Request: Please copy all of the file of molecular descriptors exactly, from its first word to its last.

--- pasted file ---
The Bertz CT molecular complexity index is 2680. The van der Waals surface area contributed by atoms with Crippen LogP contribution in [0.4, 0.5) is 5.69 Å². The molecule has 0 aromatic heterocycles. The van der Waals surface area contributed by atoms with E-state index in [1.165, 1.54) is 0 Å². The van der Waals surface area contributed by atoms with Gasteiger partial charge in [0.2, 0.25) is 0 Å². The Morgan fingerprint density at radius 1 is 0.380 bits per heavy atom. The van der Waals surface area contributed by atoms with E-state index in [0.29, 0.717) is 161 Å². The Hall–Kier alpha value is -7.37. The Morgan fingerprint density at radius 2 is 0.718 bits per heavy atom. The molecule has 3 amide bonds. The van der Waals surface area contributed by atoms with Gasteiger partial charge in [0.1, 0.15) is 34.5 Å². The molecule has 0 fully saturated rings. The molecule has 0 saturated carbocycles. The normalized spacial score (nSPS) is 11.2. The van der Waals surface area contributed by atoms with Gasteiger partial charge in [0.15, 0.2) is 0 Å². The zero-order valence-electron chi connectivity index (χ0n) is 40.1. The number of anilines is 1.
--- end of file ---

The Bertz CT molecular complexity index is 2680. The van der Waals surface area contributed by atoms with Crippen LogP contribution in [0.4, 0.5) is 5.69 Å². The molecule has 0 aromatic heterocycles. The van der Waals surface area contributed by atoms with E-state index in [1.165, 1.54) is 0 Å². The van der Waals surface area contributed by atoms with Gasteiger partial charge in [0.2, 0.25) is 0 Å². The Morgan fingerprint density at radius 1 is 0.380 bits per heavy atom. The van der Waals surface area contributed by atoms with E-state index in [0.29, 0.717) is 161 Å². The Hall–Kier alpha value is -7.37. The Morgan fingerprint density at radius 2 is 0.718 bits per heavy atom. The molecule has 3 amide bonds. The van der Waals surface area contributed by atoms with Gasteiger partial charge in [0.1, 0.15) is 34.5 Å². The molecule has 0 fully saturated rings. The molecule has 0 saturated carbocycles. The normalized spacial score (nSPS) is 11.2. The van der Waals surface area contributed by atoms with Gasteiger partial charge in [0.15, 0.2) is 0 Å². The zero-order valence-electron chi connectivity index (χ0n) is 40.1. The number of anilines is 1.